No Manipulation Of Silver Price, After All?

February 15, 2018

In the never-ending search to either verify or rebut one’s own findings, I’d like you to consider something different today. I’m going to ask you to set aside my highly specific allegations of wrong-doing in the silver and gold markets, mostly centering on JPMorgan, and focus instead on whether if what I allege is really wrong or even matters much. Even though my allegations are based upon data published by the CFTC and CME Group, I would ask you to put that aside and consider that I may have been making a mountain out of a molehill about silver (and gold) price manipulation.

The best way of determining whether there is anything wrong in silver is to do a controlled experiment, namely, by removing it from the equation (along with any mention of JPMorgan) and substitute any other world commodity or entity in its place. In other words, would it be patently and outrageously illegal or no big deal at all if what is transpiring in silver occurred in any other commodity? I’ll present the facts and leave you to be the judge.

Pick any and every commodity with an active futures derivatives market that comes to mind and plugin the facts that are known to have existed in COMEX silver over the past ten years. Any and every commodity – corn, copper, crude oil, no exceptions. Now let’s plug in what we know in terms of facts that exist in silver.

First, we know from COT report data that a single entity has held a consistently large concentrated short position in COMEX silver, larger in terms of actual world production than in any other commodity. We further know that this large entity has always been the largest futures market short in COMEX silver over the entire decade; never flipping to net long. Next we know from COT data that while this uniquely large concentrated short seller has always been net short, its short position has both expanded and contracted regularly over the years and - get this – it has never lost money as it added or bought back short COMEX futures contracts. Never a loss, always only gains, a stunningly perfect trading record. This is determined in silver from observing changes in the concentrated short position of the largest short entity.

Finally we know, from the same source data used in the COT report but published separately in the Bank Participation report, that the dominant short seller in COMEX silver is a large US bank. Although this fact, by itself, wouldn’t be necessarily germane to the question if a manipulation exists or not, it does help tie in other facts.

You should now be envisioning any world commodity that comes to mind having had a single dedicated and dominant futures market short seller who has been consistently short for a decade and who has a perfect trading record - never suffering a loss and only having made profits from the short side.  Wouldn’t you be at least a little suspicious that something was wrong or that the market was rigged? Or would the existence of a single large trader, always short and never long or wrong for ten years running in corn, copper or crude oil or any other commodity not bother you at all?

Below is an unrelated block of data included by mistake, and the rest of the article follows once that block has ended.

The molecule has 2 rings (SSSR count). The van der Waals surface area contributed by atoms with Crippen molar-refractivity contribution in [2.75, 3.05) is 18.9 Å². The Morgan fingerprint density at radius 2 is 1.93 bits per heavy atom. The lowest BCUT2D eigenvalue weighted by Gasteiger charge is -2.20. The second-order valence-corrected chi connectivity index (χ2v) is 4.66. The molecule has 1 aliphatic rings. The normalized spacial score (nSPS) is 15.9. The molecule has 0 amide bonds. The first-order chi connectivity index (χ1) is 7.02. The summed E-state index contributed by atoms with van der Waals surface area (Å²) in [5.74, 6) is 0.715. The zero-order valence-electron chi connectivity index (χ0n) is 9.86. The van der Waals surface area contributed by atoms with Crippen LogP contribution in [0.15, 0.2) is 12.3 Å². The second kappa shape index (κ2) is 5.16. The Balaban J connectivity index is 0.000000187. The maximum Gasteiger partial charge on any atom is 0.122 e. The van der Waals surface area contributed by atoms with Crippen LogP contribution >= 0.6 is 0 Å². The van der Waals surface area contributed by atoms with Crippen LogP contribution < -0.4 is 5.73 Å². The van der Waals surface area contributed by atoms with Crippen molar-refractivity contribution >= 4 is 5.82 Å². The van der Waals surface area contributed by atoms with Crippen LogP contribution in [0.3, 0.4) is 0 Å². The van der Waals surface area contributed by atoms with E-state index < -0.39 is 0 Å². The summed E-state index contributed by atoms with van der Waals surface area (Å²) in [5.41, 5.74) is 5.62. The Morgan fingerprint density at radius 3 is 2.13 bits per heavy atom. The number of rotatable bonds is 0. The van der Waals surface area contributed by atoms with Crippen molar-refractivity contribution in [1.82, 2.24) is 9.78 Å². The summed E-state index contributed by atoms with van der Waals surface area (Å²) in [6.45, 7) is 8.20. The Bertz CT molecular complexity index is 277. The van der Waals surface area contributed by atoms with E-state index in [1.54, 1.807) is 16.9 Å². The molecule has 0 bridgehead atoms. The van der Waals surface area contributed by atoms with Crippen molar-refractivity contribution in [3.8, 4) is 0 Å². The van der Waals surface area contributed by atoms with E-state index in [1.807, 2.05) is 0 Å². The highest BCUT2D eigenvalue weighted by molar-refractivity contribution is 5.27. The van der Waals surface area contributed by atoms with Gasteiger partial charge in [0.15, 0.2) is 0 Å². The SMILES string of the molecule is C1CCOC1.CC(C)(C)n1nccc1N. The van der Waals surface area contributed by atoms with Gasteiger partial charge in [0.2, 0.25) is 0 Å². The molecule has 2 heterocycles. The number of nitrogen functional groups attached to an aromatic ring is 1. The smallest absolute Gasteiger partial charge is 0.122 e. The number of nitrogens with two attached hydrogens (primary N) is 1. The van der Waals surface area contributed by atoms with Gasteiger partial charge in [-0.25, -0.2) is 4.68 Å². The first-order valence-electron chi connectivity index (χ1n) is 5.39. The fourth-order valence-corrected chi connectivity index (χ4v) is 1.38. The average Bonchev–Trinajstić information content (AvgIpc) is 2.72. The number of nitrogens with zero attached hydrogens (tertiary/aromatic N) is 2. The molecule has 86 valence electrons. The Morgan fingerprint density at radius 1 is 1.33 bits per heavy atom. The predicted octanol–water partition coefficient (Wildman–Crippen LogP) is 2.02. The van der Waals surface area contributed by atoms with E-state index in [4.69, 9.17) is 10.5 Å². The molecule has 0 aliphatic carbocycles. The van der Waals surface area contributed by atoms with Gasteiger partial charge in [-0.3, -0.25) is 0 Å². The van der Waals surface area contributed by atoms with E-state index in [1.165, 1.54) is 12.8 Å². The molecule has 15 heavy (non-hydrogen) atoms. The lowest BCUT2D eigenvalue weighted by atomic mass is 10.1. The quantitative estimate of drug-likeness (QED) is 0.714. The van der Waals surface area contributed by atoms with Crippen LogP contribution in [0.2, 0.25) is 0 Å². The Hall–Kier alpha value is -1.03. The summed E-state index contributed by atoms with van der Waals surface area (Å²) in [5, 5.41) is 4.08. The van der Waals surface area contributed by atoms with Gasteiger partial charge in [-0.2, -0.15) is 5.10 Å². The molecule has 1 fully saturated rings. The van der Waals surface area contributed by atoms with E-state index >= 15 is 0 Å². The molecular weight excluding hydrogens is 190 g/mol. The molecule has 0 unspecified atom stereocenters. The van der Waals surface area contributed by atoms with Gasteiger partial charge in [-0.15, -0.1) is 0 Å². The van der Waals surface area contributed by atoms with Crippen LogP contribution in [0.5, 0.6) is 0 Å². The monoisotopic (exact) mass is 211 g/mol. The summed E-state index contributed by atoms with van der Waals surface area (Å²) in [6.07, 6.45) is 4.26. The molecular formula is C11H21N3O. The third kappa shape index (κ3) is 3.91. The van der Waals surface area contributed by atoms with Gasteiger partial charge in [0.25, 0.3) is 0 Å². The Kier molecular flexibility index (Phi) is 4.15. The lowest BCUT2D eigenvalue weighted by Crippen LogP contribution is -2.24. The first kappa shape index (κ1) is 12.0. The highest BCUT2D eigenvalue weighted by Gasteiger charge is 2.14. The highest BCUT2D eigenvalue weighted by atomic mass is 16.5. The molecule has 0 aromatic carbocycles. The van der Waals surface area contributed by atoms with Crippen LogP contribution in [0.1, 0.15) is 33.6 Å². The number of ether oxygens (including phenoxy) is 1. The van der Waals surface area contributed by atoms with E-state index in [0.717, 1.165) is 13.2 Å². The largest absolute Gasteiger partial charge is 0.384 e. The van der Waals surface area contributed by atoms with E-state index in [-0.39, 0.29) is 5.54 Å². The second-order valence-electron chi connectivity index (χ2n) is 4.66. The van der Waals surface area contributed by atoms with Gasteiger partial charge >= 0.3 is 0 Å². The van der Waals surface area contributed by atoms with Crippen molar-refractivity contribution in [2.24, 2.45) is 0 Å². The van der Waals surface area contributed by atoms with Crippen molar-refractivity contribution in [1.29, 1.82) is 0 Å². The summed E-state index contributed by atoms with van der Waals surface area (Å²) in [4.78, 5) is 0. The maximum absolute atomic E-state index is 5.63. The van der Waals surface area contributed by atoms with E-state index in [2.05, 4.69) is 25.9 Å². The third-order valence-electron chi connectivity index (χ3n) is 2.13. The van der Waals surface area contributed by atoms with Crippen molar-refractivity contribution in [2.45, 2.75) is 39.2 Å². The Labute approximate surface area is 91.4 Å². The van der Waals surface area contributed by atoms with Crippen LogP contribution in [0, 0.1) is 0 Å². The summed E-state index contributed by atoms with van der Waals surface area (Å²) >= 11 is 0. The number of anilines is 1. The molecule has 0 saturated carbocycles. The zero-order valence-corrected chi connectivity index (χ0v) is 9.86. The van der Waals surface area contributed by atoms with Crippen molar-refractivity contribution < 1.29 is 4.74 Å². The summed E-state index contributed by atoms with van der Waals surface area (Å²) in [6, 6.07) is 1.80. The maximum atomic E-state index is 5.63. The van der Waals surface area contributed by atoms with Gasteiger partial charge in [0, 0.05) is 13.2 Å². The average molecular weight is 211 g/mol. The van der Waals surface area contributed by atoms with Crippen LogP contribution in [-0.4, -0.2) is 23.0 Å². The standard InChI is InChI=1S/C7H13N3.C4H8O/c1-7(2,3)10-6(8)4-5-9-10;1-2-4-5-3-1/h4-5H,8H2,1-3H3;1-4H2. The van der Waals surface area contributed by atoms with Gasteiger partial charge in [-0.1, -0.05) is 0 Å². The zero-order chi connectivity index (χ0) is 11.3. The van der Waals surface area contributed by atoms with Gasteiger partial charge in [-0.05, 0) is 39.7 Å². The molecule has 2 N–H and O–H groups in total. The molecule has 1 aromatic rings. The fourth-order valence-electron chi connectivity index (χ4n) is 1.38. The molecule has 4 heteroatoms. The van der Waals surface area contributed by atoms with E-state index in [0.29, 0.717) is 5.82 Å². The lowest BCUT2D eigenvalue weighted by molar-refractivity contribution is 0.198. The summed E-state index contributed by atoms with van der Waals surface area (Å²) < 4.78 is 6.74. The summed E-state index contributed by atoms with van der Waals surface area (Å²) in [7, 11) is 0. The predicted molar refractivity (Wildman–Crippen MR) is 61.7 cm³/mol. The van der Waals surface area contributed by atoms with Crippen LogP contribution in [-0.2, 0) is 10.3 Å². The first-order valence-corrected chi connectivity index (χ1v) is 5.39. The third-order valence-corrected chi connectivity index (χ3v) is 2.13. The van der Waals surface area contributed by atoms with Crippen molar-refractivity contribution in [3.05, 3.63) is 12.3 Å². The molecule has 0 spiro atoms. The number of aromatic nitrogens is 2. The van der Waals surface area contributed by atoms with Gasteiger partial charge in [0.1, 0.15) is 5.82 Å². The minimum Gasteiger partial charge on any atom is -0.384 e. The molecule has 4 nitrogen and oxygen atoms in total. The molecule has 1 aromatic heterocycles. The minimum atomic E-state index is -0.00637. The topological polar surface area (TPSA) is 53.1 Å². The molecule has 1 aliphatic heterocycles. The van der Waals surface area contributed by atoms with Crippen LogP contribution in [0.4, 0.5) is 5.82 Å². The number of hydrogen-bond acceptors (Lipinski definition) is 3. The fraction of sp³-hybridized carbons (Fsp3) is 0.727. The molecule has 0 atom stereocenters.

Before you make up your mind, let me add in a few related facts. What if I told you that the same single dominate futures market short seller had spent the last seven years, in addition to maintaining its perfect paper trading as the largest short seller of all, also acquiring a massive physical hoard of the same commodity? And get this – this same paper market dominator had managed to acquire the largest physical stock pile in history of this same commodity.

Wouldn’t the thought cross your mind that maybe this big entity was milking this particular commodity in an underhanded manner, not only achieving the first perfect trading record ever and then taking advantage of the overall lower prices its massive short selling caused by buying all it could of the same commodity in a different form? Wouldn’t this sound like the perfect commodity price manipulation, namely, the manipulator making on both sides, milking the paper side and then using its price influence to buy the physical side in massive quantities and at depressed prices?

But wait, there’s more. What if I told you that there was a federal regulator, as well as a self-regulating entity in existence, in the form of the CFTC and the CME Group, who were specifically mandated with preventing such a scheme as I just outlined as their primary mission? Neither regulator has said anything about any of this for ten years, although the CFTC closed a formal five-year investigation into silver manipulation in 2013, which was inconclusive to say the least. Oh, and the financial institution identified as the big silver manipulator, JPMorgan, hasn’t said a peep about being publicly accused of criminal wrongdoing. Most usually, financial institutions are interested in maintaining the highest reputation possible and immediately address any issues contrary to their best interest. Not so with JPMorgan and silver.

So, you make the call. If the facts that are known to exist in silver were present in any other commodity, would this constitute manipulation in your opinion? Or if the facts were sufficient enough so as to require the CFTC, the CME, and JPMorgan to at least try to explain why manipulation wouldn’t exist in silver, given the verifiable facts? You might want to remember this the next time someone declares that no manipulation exists in silver or even better, that all markets are manipulated, so who cares?  Just ask them which market features the largest paper short who also happens to be the largest physical buyer of that same commodity?


Silver has the highest electrical conductivity and heat of all metals.

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